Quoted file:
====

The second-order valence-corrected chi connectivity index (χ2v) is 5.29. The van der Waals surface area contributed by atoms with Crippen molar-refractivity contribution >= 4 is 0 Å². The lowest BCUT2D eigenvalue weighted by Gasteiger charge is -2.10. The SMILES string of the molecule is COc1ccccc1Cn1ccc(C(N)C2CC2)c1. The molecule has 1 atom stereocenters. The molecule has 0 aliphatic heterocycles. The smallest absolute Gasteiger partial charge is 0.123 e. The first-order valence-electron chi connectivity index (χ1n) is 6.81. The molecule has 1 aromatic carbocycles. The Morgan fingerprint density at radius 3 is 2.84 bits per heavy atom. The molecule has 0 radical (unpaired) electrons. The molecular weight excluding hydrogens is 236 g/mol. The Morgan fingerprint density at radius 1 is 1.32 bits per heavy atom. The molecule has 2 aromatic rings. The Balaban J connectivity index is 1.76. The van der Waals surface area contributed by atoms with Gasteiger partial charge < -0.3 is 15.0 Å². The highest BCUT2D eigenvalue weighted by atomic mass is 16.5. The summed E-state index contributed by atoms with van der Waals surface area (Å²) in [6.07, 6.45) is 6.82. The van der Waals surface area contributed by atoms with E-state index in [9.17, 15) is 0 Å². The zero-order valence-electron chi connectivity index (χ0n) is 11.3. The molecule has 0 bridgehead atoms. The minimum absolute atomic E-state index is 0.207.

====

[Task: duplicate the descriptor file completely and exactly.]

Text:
The second-order valence-corrected chi connectivity index (χ2v) is 5.29. The van der Waals surface area contributed by atoms with Crippen molar-refractivity contribution >= 4 is 0 Å². The lowest BCUT2D eigenvalue weighted by Gasteiger charge is -2.10. The SMILES string of the molecule is COc1ccccc1Cn1ccc(C(N)C2CC2)c1. The molecule has 1 atom stereocenters. The molecule has 0 aliphatic heterocycles. The smallest absolute Gasteiger partial charge is 0.123 e. The first-order valence-electron chi connectivity index (χ1n) is 6.81. The molecule has 1 aromatic carbocycles. The Morgan fingerprint density at radius 3 is 2.84 bits per heavy atom. The molecule has 0 radical (unpaired) electrons. The molecular weight excluding hydrogens is 236 g/mol. The Morgan fingerprint density at radius 1 is 1.32 bits per heavy atom. The molecule has 2 aromatic rings. The Balaban J connectivity index is 1.76. The van der Waals surface area contributed by atoms with Gasteiger partial charge < -0.3 is 15.0 Å². The highest BCUT2D eigenvalue weighted by atomic mass is 16.5. The summed E-state index contributed by atoms with van der Waals surface area (Å²) in [6.07, 6.45) is 6.82. The van der Waals surface area contributed by atoms with E-state index in [9.17, 15) is 0 Å². The zero-order valence-electron chi connectivity index (χ0n) is 11.3. The molecule has 0 bridgehead atoms. The minimum absolute atomic E-state index is 0.207.